Overall, more than 800 Kyrgyzstanis, including an estimated 150 women, went to Syria and Iraq in order to join extremist groups like the Islamic State during the conflicts in those countries. According to relatives of Kyrgyzstani women and children still in Syria- there are still several hundred women and children from Kyrgyzstan left in camps in Syria with no clarity whether Kyrgyzstan would repatriate them. Already in 2019 volunteers in Kyrgyzstan offered to pay for the return of 150 women and children from Syria and Iraq. According to Hamida Yakubova, the chairwoman of the NGO Protyani Ruku Pomoschi (Lend a Helping Hand), which is formed by the relatives of the women and children that are still in the Syrian camps: “Ninety percent of the women are victims of lies and manipulation by their husbands and fathers. They are not terrorists and do not pose any threat to society”. So far, on 16 March 2021 the Kyrgyzstani government only repatriated 79 children from a displacement camp in Iraq as part of a humanitarian mission dubbed «Meerim» (Grace).  According to official data, out of 79 returned children 50 were of school age, 17 – of kindergarten age, and 12 – at the age of 2-3. All children had to undergo a two-month rehabilitation process with specialists before being handed over to their relatives in Kara-Balta, the Aravan and Karasu districts of Osh region, as well as Osh city.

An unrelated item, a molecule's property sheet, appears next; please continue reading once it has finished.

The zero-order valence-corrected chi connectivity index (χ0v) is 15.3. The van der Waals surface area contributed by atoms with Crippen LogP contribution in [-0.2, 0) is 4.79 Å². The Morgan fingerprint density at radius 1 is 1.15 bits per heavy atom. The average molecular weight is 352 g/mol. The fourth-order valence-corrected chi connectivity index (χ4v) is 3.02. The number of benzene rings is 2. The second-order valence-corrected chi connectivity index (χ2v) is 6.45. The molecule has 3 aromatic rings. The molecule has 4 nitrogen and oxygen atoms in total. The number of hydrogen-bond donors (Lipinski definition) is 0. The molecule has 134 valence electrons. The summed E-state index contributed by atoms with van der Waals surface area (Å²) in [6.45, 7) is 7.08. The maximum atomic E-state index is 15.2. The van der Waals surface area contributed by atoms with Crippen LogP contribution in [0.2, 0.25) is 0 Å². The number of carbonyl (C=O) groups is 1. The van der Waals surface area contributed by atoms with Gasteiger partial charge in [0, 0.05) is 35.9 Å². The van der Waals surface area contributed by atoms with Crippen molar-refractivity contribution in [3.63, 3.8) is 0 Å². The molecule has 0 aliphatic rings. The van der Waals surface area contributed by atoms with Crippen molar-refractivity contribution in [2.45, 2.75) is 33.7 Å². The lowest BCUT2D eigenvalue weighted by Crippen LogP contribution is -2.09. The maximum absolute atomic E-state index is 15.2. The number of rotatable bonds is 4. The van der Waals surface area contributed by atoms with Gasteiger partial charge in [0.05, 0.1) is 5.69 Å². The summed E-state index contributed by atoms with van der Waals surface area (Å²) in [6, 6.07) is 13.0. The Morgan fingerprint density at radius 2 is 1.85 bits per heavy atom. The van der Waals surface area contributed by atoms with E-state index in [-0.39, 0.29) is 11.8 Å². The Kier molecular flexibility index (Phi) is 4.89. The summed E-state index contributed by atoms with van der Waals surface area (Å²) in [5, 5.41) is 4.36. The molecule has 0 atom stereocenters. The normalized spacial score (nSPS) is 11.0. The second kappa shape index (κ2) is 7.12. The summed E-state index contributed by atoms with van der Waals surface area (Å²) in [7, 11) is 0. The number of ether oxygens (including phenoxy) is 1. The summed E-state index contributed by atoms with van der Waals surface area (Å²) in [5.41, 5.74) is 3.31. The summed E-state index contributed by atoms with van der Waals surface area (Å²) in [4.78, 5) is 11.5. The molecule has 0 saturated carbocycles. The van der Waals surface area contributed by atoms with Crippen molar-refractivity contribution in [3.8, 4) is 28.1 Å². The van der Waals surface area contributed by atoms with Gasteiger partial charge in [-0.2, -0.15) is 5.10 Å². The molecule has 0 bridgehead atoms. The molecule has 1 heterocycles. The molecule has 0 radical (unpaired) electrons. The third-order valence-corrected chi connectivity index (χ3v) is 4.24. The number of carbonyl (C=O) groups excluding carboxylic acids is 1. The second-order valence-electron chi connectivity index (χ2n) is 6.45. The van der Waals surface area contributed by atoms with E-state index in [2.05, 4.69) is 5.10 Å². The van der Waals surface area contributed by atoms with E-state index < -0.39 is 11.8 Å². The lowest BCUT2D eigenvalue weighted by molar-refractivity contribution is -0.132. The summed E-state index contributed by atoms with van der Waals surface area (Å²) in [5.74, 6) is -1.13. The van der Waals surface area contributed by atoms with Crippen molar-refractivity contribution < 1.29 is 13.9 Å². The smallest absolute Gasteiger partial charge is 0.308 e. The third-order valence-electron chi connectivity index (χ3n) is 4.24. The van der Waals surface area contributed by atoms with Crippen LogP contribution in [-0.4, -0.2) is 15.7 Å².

Drawing a parallel with its neighbours, the Kyrgyzstani government did learn from its neighbour Uzbekistan to refrain from providing material support to the families in order to avoid public backlashes. In the case of Uzbekistan, the general public sentiments were against the state providing material support to repatrees, since it failed to provide adequate such support to other financially disadvantaged groups. Another lesson Kyrgyzstan probably learned from Tajikistan is to ask families for their prior agreement to host the repatriated children. In the case of Tajikistan the children ended up being placed in orphanages and boarding schools. The Foreign Ministry of Kyrgyzstan confirmed that the imprisoned mothers in Iraq gave their consent to the repatriation and their relatives in Kyrgyzstan have committed to taking care of the children. However, unlike the other Central Asian countries that also repatriated women, not only children and that also conducted repatriation operations from Syria, not just Iraq- there is still no clarity whether Kyrgyzstan plans to follow suit on both those issues.